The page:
Why You Need a Revocable Trust in California

Posted over 3 years ago. Applies to California, 1 helpful vote

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1

Do I need a Revocable Trust in California

The answer depends on the assets you own. If you own real property or personal property assets such as stocks or cash assets in excess of $100,000, in order to transfer title to your successors, the court would have to issue an order directing the transfer if you do not have a trust. This is a very time consuming and expensive process known as probate. It is public, with publications and court hearings. Anybody who wants to can look at all your assets as a list (inventory) will be filed with the Superior Court Clerk. All of this is avoided by creating a trust and putting your property into it.

2

What Is the Difference between a Will and a Trust?

A Will, in order for assets covered by it to be transferred, must be probated- go through the court process referred to above. A Revocable Trust is entirely private and transfer of assets can be done as soon after death as the surviving trustee gathers the information.

3

But I just Want Everything to go to My Spouse- Do I still need a Trust?

In California, if you held your property as community property, it will pass to the surviving spouse without the need of a full probate. There are two problems with relying on this law. First if you both die, where do things go? They go to probate and to whomever your heirs happen to be according to state law. Second, if you have children by a former marriage, they may be entirely cut out from any inheritance- and your surviving spouse can give your share to the next wife or husband who comes along.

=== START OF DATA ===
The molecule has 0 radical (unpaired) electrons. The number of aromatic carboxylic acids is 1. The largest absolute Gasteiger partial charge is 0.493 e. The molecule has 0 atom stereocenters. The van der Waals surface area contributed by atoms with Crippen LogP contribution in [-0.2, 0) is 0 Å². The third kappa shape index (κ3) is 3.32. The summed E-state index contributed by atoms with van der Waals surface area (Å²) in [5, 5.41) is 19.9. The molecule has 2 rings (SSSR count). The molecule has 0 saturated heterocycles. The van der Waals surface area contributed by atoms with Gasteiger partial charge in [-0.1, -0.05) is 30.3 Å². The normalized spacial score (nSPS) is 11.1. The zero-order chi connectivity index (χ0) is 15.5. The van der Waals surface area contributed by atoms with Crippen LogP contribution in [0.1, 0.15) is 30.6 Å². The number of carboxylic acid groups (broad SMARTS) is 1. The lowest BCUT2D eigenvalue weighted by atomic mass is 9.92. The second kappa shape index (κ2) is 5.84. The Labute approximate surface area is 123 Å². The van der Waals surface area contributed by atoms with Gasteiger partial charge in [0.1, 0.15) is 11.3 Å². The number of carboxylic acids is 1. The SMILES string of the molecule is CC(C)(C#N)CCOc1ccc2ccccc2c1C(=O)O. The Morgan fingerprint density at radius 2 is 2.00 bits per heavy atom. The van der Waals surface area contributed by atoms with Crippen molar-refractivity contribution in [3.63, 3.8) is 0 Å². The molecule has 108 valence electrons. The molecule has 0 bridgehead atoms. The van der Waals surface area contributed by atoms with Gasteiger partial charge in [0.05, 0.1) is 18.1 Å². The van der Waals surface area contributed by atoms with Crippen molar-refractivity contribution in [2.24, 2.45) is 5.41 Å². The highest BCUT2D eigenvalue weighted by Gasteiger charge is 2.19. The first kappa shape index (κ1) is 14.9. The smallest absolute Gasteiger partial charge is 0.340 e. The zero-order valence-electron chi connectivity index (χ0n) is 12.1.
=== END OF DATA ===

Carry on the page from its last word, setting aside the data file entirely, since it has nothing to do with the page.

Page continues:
4

What is in a Trust

A Revocable Trust has 2 major sections. The first names your successor trustee (you-and your spouse) are the first trustees and you need to name someone when both of you are gone. That section also tells your successor what to do with your property. The next major section deals with the powers of your successor to act just as you could if you were alive. These are much longer nowadays then they used to be since transfer agents (bank, stock brokers, title companies) demand very specific powers.

5

What Does a Trust Do and Not Do

What it does is avoid probate and insure that your wishes are taken care of after your death(s). It prevents the wrong people from getting your property, insures that your children by as many marriages as you may have had are taken care of and can exclude people specifically whom you do not want to be in control. It does NOT protect assets- that requires an Asset Protection Trust- a very complicated and very expensive product that may or may not work. It does NOT have any major tax planning unless you have a very large estate that would be subject to estate taxes, in which case it can save $1.5 million in taxes.

6

Where Can I get a Trust and How Much Does it Cost?

There are non-stop advertisements for cheap revocable trusts in California for as low as $500. These factories are a blessing to attorneys since people who use them usually end up with a defective trust- which means high probate fees or even litigation. It is important that you consult with a qualified estate planning lawyer in your area. Fees will vary, but the savings your heirs will realize far outweigh this small investment in their (and your) peace of mind

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